“My clients are a young and energetic couple who were newlyweds when we started our work together,” designer Gianna Marzella of GiaMar Interiors told us. “They are both fun and stylish. They are native New Yorkers and embody the quintessential Manhattan lifestyle. We wanted to create a calming space to recharge when the opportunity to stay in presented itself. They love to travel and were inspired by the minimalism and serenity often embodied by modern hotel design.”
Located in New York City’s financial district, the two-story loft is in one of the first buildings in FIDI to be converted to full residential use. “It played a pivotal role in transforming New York’s financial district into what it is today,” Gianna explained. “A revitalized neighborhood filled with residences, restaurants, bars, and shops, which all now coexist with what remains New York City’s financial hub.” The couple contacted Gianna just after they’d purchased it. Though it was outdated (think lots of small, constricted spaces, an electric blue spiral staircase, and parquet floors), it was full of potential. The project ended up being a complete renovation that included a change in layout, the addition of a second bathroom, and staircase relocation. That said, one of the very best architectural features was left untouched: the huge windows. At nearly 18’ tall, they flood the apartment with sunlight and frame a beautiful, tree lined view of Historic Hanover Square and the East River. “Luckily, the couple was able to see the untapped potential of this unique space,” Gianna shared.
For the interiors, the designer pulled inspiration from the One Hotels in both Miami and Brooklyn, the Hotel Sanders in Copenhagen, and the Public Hotel in New York City, so the vibe of the home is very Danish in its aesthetic. “The lines are uncomplicated but very beautiful and sculptural in their forms,” Gianna quipped. There’s a uniform and neutral palette in the architectural finishes — bleached oak floors and white walls create an unfussy and airy backdrop for the streamlined and ever so slightly color tinged furnishings, while the simple white linens of the bedding echo the vibe of slipping into crisp hotel sheets. “The idea of this uniform palette and style was to turn the whole apartment into what feels like one giant hotel suite,” she explained. “Once space flows seamlessly into the next.”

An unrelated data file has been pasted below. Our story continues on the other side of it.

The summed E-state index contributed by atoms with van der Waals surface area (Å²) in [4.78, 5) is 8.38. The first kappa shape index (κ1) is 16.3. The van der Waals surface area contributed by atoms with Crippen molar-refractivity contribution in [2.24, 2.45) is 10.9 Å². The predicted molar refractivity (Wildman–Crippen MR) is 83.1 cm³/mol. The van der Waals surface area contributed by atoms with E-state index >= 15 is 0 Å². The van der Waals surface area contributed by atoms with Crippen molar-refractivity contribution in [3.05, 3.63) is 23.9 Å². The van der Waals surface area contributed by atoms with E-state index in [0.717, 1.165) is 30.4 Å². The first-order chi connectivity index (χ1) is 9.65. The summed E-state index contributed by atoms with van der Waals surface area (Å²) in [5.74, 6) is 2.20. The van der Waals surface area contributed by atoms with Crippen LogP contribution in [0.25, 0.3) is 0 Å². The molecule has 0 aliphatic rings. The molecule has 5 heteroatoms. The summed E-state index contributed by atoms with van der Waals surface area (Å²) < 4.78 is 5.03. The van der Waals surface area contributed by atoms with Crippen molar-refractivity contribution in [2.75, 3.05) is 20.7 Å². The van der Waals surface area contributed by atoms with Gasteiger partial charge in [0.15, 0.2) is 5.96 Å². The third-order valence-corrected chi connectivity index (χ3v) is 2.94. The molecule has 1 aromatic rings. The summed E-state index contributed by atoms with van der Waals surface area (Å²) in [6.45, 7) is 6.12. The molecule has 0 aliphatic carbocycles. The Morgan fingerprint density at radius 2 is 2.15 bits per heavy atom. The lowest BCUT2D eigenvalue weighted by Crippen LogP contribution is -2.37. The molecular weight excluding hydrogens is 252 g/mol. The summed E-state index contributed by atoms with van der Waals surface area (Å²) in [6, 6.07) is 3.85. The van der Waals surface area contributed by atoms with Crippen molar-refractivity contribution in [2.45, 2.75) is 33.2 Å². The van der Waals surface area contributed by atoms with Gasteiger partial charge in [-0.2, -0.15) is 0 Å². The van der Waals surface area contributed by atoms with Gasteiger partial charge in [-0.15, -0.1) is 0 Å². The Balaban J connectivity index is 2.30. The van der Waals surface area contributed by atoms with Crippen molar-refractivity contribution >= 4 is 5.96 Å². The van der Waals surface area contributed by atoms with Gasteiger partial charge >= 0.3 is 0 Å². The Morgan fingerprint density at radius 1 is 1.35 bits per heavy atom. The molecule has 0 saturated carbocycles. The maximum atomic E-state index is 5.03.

The designer-client relationship was very much a collaboration. “I have certainly had many projects where clients weren’t sure what they wanted and looked to me for most of the answers, but she was heavily involved and I give her a lot of credit as to what the final outcome of this space was,” the designer recalled. “We have very similar styles and I must say agreed on almost everything. It was a fun process because there was almost immediate trust and a great workflow.”
The couple considers themselves minimalists, which is reflected in the design via the sleek lines of both the architectural design as well as the furnishings. Gianna explained, “Being minimalistic not only means owning less, but it also means only possessing objects you love. This is truly reflected in the furnishings and accessories. Every item was as important to them as it was to me. Often, people want to furnish and decorate quickly and be done with it. When one slows down and really gives every selection its proper consideration, the end product is a space with longevity.” In this spirit, there was no big reveal at the completion of the 18 month project — the space continued to evolve long after the clients moved in. “But once the final accessories were purchased, she made sure to tell me that they absolutely love their home every time they step into it,” Gianna concluded. “They are as happy there when it is just the two of them as when they have a house full of guests. To me, that is the goal. Home is the backdrop for the everyday. Its purpose is to recharge us and hold the stories of our lives. I am so happy they chose me to help them make that happen.